Women Still Have a Long Road Ahead

 By Anne Minh-Thu Quach

 

During the by‑election in the federal riding of Bourassa, I had an opportunity to attend a conference by and for women, organized by New Democrat Stéphane Moraille, the only female candidate in the riding. The opinion was unanimous: despite the numerous achievements of the past century, we still have a long way to go to achieve gender equality.

Feminism has been an impressive driver of social progress. The right to vote, access to higher education and free choice would not have been possible without the mobilization of thousands of militant and committed women who fought to have their rights respected.

Despite years of progress and the adoption, 35 years ago, of legislation making it illegal to discriminate against women in the workplace, the economic integration of women continues to be a major issue in our society.

According to Statistics Canada, women now account for 54% of university degree holders aged 25 to 64, and 60% of young adults with a university degree. Despite these positive results, several studies have shown that women are still under-represented on boards of directors in the public and private sectors, and continue to face pay equity issues (on average, women in Quebec earn 76% of the salary of their male counterparts).

Unfortunately, pay equity is just one of the challenges we face. Women are also more likely to live in poverty, and that is not likely to change with the recent Conservative reforms. By raising the age of eligibility for Old Age Security benefits, the Harper government is contributing to the impoverishment of senior women, who are already among the poorest of the poor in Canada.

As an elected representative, I am privileged to have an opportunity to work alongside strong and determined women whose energy and passion contribute to the well-­being of our communities. In fact, the NDP caucus has the highest proportion of female members. Nearly 40% of New Democrat MPs are women.

Moreover, there are many strong women in the riding, including Eva Carissimi, President and CEO of CEZ Inc., who is considered to be a pioneer in the business world and was named one of Canada’s most powerful women. Another strong woman who comes to mind is Geneviève Chevrier, President of the Beauharnois-Valleyfield Chamber of Commerce and Industry, who established her own company at age 23 and has quickly become a leader in the riding’s business community.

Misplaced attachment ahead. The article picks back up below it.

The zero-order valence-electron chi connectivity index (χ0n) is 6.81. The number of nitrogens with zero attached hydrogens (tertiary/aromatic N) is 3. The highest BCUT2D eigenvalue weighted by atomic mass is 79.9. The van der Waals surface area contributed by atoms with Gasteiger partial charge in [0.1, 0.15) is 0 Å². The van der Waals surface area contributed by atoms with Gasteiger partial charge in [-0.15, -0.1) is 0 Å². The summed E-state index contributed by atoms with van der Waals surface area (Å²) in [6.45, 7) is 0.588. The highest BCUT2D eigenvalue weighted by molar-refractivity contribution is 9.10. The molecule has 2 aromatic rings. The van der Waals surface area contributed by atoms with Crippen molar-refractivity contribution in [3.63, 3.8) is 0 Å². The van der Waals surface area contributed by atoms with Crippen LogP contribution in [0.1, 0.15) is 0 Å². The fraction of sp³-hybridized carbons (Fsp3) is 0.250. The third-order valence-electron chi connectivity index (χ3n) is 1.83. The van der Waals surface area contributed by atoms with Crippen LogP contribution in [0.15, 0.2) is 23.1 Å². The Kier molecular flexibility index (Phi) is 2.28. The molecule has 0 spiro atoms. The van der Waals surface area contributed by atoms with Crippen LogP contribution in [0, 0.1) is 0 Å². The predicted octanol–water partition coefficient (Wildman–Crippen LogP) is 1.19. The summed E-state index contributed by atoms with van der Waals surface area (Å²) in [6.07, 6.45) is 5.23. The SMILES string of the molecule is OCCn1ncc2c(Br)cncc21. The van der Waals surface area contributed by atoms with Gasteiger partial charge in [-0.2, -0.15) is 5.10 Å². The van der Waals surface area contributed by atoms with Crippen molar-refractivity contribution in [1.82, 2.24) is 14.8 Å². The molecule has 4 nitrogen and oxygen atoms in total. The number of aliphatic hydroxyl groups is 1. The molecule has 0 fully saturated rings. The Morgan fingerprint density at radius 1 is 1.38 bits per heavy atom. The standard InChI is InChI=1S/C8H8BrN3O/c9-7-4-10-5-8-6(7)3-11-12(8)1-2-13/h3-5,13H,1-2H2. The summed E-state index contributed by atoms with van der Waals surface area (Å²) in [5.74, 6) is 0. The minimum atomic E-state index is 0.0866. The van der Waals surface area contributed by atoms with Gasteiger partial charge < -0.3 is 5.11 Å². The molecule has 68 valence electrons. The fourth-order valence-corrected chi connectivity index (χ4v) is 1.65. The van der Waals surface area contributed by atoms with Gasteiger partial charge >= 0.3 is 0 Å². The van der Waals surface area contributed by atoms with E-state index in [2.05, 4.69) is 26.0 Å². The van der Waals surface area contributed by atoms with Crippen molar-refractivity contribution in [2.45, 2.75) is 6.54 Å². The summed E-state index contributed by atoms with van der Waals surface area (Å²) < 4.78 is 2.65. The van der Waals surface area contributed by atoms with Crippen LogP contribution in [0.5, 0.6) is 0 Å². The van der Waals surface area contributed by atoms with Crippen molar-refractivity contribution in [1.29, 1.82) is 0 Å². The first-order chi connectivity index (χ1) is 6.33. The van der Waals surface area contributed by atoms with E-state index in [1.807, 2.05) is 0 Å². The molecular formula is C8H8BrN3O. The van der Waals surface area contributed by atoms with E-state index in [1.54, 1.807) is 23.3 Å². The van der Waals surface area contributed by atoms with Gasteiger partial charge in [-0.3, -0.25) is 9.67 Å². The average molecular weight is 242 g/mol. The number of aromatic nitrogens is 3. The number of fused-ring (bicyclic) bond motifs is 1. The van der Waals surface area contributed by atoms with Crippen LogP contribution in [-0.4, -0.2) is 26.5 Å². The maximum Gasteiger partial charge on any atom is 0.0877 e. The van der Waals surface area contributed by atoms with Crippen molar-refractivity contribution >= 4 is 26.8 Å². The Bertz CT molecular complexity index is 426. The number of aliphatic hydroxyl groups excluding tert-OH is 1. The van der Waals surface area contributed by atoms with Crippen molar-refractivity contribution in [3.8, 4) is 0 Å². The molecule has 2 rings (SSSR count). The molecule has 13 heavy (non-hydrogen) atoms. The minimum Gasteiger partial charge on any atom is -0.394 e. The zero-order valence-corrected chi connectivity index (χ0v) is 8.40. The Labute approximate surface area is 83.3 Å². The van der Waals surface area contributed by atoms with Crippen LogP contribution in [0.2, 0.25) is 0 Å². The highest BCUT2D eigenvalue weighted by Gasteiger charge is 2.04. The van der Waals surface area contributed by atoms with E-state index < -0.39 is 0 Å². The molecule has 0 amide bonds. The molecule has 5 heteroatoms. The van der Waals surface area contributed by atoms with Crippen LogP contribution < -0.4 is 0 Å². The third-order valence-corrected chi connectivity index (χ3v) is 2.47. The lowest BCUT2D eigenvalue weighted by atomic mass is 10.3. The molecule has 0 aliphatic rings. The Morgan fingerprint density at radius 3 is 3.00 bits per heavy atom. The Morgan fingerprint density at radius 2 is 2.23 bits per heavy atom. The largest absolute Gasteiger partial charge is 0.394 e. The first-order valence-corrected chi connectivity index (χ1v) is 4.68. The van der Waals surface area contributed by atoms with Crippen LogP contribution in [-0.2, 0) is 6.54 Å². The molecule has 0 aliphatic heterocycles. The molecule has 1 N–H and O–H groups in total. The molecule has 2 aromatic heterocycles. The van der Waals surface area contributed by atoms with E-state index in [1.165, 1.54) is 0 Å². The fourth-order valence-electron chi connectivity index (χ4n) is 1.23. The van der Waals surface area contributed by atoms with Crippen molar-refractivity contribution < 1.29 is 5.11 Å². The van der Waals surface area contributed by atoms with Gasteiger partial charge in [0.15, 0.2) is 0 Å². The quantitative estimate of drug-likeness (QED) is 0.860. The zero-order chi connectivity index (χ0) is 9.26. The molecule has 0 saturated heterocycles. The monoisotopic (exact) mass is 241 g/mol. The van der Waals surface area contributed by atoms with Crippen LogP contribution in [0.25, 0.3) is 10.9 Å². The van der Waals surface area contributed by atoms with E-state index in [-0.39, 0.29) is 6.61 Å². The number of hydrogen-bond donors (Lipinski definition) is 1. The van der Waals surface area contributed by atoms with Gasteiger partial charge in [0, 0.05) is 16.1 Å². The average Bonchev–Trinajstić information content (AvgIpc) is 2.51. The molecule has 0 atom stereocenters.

There is also Sara Patenaude, a farmer from the Upper St. Lawrence area who was recently voted female farmer of the year and “agricultrice de passion” by two different organizations for her outstanding work as co-owner of Ferme Alpagas des Hauts Vents in Havelock; not to mention, CSQ coordinator Mireille Proulx, who helped me embark on my career defending the rights of others.

In addition to taking their rightful place in the business world, women are also very present in the arts. Who hasn’t heard of Marie-Claire Blais, the renowned Quebec author who has received numerous awards for her literary works, or Chantal Hébert, the accomplished journalist whose column we read every day? A number of young singer-songwriters also come to mind, namely, Marie‑Pierre Arthur and Feist, two of the new voices of a generation of younger women.

These women are role models for all women in Quebec. They are not afraid to take their rightful place in discussions and in decision‑making. All women have the right to achieve their ambitions, to be free to make their own choices, to contribute to the development of our nation and to live in an environment that is fair and free from poverty.

Women deserve equality and respect.

We still have a long way to go before women occupy their rightful place in positions of influence and attain absolute equality.

The New Democrats are determined to fight against all forms of discrimination; we will continue to fight for gender equality, now and in the future.

As you know, it is not uncommon for women, once elected, to be relegated to the backbenches or assigned traditionally female portfolios such as education, early childhood or health. The NDP has been more innovative in this regard.

For example, New Democrat MP Hélène Laverdière is the Official Opposition critic for international development and foreign affairs, and Élaine Michaud is the associate critic for national defence.

The NDP believes that governments have a role to play in promoting equality and, ultimately, in making equality the norm. This is not an unattainable objective. Several countries, including Norway and Cuba, have surpassed Canada when it comes to gender equality. There is no reason why we cannot achieve similar results in Canada.